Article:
Chrysalis: Emerging Women Writers

March 29, 2009

To Join or Not to Join

Filed under: Motivations — Susan Landis-Steward @ 7:20 pm

I’m chicken s**t. I admit it. I want to join some professional organizations like Willamette Writers and Sisters in Crime. But, as you probably won’t believe, I’m shyer than hell. Are these groups worth it? Are the people friendly? Am I good enough?  Should I join?  Same questions I had for years before I joined Chrysalis.  I know some of you have taken these steps and joined things. How did it go? What did you join? I’d love to be in a writing group that was just mystery writers. Is there such a thing? Where?

My inner critic is loud and strong tonight. But, at the same time, I’m asking the big questions about doing hard things. Help! Tell me your stories.

And is there anyone else who wants to join Sisters in Crime?


March 25, 2009

Keep Your Damn Hands off My Plot

Filed under: Critiques,Sisterhood,Writing — Barb @ 5:02 pm
Tags: , , ,
Thanks Ihasa Dog

Thanks Ihasa Dog

We have to thank the Wonderful Roxie for today’s headlines.  For those of you who weren’t there, let me tell you that it all came about because Alice ended Chapter 1 of her new novel Lost today. She left us off-balance, wondering what was going to happen next. (Which is exactly how she planned for the reader to feel.)

When you’re sitting around a table of creative writers, ideas start popping up. We listed our  guesses and it unraveled into  suggestion for how we wanted to see the story unfold.

Which gets us to the Roxie’s statement. She’s right. It’s not our story. It’s not our plot. And it is frustrating for the writer.

Now I feel embarrassed blogging about this because I’m a big plot sinner. Countless times I’ve written, “Feel free to kill this character” in the margin of someone’s manuscript because I really disliked a character. They had done a great job creating that disgust for me.  Lest you think I’m unkind, I’ve also suggested adding characters, preferably ones that are like the characters in my novel.

You see a trend here? We all have a style, a voice, a way of twisting the plot. We are attracted to writing that is similar to our own.  And often (unaware), we suggest what fits with our plot ideas, but not that of the author.

Pat L. summed it up very welll. When we read a book, we’re guessing ahead of where the story will go. But when we’re sitting with the writer, we have the chance to tell her where we want it to go.    Oooooh it’s such an overwhelming temptation. It’s so hard to pass up.

Hopefully the writer will smile, knowing that she has us hooked. She will continue to reel us in  (anyway she wants.) In the meantime, we need to keep our damn hands off of her plot.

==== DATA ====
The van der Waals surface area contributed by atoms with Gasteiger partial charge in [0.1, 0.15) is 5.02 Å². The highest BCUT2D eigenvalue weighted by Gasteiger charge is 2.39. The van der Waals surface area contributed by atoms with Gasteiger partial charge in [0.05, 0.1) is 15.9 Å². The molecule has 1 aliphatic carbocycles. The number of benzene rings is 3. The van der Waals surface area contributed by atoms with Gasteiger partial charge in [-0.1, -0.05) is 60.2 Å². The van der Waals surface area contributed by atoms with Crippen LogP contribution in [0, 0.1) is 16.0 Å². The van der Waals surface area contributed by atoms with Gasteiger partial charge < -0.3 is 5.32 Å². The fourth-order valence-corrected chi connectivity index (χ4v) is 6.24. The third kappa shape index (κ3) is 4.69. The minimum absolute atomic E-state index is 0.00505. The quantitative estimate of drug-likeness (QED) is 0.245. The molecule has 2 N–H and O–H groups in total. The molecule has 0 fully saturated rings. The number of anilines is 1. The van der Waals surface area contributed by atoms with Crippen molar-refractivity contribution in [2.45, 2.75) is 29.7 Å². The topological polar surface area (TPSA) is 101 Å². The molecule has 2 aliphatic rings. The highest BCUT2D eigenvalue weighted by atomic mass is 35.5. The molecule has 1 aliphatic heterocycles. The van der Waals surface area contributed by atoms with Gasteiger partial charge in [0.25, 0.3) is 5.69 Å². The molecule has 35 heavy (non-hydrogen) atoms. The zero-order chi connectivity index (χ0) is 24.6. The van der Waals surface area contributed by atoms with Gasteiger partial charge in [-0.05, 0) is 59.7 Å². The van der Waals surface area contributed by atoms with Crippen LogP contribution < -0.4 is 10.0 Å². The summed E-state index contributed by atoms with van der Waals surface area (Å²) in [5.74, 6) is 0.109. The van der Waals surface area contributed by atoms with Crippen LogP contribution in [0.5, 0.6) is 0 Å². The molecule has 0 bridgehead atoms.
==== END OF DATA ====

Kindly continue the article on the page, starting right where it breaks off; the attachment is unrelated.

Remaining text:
March 19, 2009

Rough and Ready Critiques

Filed under: Critiques,Writing — Barb @ 12:34 am
Tags: , , ,
Thanks to I has a Dog

Thanks to I has a Dog

! Wow!

What an interesting discussion we had today at Chrysalis about giving a critique.  I’ll see if I can’t incite as much ranting with this week’s topic:

How to Receive information Without Throttling Someone.

Okay, this is Soooooo  simple. Books about critique groups: How to Survive a Critique Group; How to Start a Critique Group, etc. Give different advice about most topics, but the one thing that almost all “experts” agree on is:

After you finish reading and while others are commenting on your words, then it’s your turn to SHUT UP.

That’s it. It’s simple, yes? Just read and nod.  You can ask a question if you don’t understand what the critiquer is trying to say, but mostly you nod and thank folks for their perspectives.

Here’s why. It doesn’t really matter if someone thinks your beginning paragraph should be moved to the 3rd page.  Or your main character should wear a pork-pie hat instead of a Bowler. Or if the reader prefers that you use the word “faded” instead of “rolled out of sight”.  they are telling you what they would like to see, or perhaps giving you a clue into something that is taking they away from the action or confusing them.  It doesn’t mean that they are right and your’re wrong.  Ultimately, you, the writer, have the final say in how it will appear on paper.  So why argue?

Sounds simple.

So I ask myself:  Why do I want to defend what I’ve written if I disagree with critique?  Why say anything unless I’m trying to clarify what I hear someone saying about my writing.